Great Meals: Breakfast is always at the hotel. Many hotels serve a breakfast buffet accompanied by strong coffee, coca tea, and a selection of juice.
Granja Heidi (Heidi's Farm) offers delicious, fresh meals and friendly service at an excellent price. This restaurant uses fresh ingredients and produce that come straight from the farm that the owners maintain on the outskirts of Cusco. The restaurant is actually named after Heidi, a mule who lives on the farm! They have a great lunch (vegetarian or non-vegetarian) that includes an appetiser, soup, main course, dessert, and lemonade or chicha morada (purple corn beverage). The menu also offers a good selection of quiches and salads. Their home-baked desserts are exquisite.
Another great lunch place is Aldea Yanapay. This restaurant was started to raise funds for an after school program that helps at-risk children excel in school.
Heart’s Café has the best box lunches to take on the Inca Trail. We could pick up our thick, tasty sandwiches made with fresh ingredients, in Ollantaytambo on the way to the train station. Profits from this restaurant provide support for a project that helps women and children in the Andes.
For dinner, Nuna Rayni is run by an enthusiastic group of young South Americans who've had restaurant training in the US and speak excellent English. They offer a comprehensive menu, moderate prices, cosy atmosphere, and attentive service. Trout, beef, and alpaca dishes are excellent and attractively presented. They also serve some of the best pisco sours (the national drink of Peru) in town.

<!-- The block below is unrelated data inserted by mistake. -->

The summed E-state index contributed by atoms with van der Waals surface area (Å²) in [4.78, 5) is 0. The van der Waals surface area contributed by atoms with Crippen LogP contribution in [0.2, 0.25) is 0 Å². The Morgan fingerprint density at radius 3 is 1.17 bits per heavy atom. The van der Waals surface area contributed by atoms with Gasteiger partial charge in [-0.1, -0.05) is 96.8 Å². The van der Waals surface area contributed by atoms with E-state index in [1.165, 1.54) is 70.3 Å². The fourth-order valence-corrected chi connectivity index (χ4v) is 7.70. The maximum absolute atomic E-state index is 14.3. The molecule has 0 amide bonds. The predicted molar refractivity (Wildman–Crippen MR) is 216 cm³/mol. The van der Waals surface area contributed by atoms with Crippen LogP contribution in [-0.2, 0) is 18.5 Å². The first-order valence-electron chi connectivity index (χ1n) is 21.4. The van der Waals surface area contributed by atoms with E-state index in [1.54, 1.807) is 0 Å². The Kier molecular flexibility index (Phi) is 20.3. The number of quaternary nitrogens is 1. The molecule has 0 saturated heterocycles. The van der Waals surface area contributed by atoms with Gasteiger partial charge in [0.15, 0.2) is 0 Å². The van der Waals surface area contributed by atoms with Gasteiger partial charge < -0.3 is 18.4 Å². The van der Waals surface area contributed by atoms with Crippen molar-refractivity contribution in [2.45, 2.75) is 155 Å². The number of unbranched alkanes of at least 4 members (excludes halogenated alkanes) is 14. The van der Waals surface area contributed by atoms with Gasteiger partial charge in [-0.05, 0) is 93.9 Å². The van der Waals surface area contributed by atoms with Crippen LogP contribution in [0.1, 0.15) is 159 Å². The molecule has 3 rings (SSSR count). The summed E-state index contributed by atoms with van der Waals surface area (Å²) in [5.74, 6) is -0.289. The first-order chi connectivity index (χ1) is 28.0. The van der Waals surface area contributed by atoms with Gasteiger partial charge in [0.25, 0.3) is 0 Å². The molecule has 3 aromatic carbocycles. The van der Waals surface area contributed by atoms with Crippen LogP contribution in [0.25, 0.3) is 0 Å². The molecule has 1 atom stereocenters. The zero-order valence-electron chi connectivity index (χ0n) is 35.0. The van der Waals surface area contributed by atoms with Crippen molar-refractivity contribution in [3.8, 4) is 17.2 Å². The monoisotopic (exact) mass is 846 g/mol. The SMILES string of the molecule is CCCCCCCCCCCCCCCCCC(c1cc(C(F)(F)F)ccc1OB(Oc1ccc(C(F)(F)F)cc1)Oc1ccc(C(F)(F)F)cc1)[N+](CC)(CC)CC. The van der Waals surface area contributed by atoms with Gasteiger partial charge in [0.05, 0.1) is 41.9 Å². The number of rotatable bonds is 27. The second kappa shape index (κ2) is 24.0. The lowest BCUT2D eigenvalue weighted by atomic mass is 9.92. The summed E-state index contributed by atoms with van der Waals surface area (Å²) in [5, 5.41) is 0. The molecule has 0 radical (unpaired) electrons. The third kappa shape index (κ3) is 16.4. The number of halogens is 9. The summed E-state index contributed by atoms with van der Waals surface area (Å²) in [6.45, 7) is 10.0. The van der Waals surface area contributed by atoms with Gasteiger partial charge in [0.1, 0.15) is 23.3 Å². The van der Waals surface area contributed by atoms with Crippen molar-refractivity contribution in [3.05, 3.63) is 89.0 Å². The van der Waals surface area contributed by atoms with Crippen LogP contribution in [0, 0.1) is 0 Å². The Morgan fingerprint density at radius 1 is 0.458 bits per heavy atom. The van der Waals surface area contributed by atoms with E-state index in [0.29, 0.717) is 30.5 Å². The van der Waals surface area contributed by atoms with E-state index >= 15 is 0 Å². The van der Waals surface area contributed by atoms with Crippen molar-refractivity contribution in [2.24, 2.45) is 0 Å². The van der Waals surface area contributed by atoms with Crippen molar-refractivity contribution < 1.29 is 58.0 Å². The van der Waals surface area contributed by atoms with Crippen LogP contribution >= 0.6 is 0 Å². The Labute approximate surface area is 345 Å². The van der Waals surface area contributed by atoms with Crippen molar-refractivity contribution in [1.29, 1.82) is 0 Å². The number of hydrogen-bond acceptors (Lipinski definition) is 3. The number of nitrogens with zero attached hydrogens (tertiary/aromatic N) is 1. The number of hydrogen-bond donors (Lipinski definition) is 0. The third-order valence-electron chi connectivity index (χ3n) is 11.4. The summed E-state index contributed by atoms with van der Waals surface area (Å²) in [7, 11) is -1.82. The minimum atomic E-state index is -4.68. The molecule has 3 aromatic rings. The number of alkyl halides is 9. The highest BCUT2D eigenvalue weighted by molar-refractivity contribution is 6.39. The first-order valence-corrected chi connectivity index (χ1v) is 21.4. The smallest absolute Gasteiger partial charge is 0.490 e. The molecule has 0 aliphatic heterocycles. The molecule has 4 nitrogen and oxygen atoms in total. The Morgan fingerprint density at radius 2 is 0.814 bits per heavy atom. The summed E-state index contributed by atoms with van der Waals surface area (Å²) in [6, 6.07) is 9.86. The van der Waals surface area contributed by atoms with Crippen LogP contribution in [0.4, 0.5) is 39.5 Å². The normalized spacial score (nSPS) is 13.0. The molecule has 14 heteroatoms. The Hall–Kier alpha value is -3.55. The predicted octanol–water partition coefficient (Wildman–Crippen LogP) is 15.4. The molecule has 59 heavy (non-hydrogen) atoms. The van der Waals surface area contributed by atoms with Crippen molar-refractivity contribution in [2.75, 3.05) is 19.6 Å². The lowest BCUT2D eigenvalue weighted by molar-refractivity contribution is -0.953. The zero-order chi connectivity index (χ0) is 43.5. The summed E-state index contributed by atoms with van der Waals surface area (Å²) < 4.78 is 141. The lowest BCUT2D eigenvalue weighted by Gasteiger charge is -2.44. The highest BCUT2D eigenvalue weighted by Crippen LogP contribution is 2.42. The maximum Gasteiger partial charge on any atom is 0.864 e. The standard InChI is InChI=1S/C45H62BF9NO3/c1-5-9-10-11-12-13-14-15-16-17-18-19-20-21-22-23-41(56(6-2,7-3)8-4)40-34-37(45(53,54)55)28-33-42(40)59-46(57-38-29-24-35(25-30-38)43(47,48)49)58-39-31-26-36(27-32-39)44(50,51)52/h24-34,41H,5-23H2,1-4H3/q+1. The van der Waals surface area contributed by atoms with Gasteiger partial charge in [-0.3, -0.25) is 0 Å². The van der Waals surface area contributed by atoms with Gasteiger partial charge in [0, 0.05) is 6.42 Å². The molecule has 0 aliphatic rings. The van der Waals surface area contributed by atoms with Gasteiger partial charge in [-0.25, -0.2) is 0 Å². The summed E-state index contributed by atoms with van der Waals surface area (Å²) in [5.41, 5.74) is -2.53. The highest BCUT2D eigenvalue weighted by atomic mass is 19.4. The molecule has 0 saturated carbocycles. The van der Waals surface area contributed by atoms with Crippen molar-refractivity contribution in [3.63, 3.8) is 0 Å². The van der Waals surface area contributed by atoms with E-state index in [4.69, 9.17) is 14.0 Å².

One of my favourite restaurants in Cusco, Pacha Papa is located in front of the church of San Blas. The courtyard setting makes dining here a delight. You can try typical dishes such as cuy or stew in a mud pot, baked in a firewood oven.
Incanto, built in an old Inca palace, offers a stunning example of Inca stonework. Dishes reflect an Italian influence infused with typical Peruvian ingredients. The glass-enclosed kitchen and live harp music give Incanto a unique touch among Cusco's finest restaurants.
Indio Feliz is situated off a small alley in Aguas Calientes. It is best to get here early as it always fills up fast. The restaurant serves franco-peruvian cuisine in an upscale setting.
One weekend item you couldn't be without: Diamox to help me acclimate to the altitude more quickly.
The perfect end to a perfect weekend: A farewell dinner in the courtyard at Pacha papa.
- Llama Expeditions offers a range of guided tours through Peru, from exploring famous sites such as Machu Picchu and the Amazon rainforest to hiking the Inca trail. In addition to taking in the stunning scenery and experiencing incredible adventure, these tours also allow travelers to make a personal connection to the country and its people. Llama Expeditions' tours offer full cultural immersion giving guests the opportunity to see how Peruvians really live - to talk with them about their dreams and accomplishments and to learn about the challenges they face. Interactions with carefully selected nonprofit and grassroots organisations are also woven into the itinerary when possible giving participants the chance to experience the difference gifts of healthy food, school supplies, clothing, or sunglasses can make in the lives of some of the world’s poorest people.
- Trotamundos (177 Plaza de Armas)
- Inca Museum (103 Cuesta del Almirante, Cusco)
- Granja Heidi (Cuesta San Blas 525, Cusco)
- Pacha Papa and Incanto (www.cuscorestaurants.com)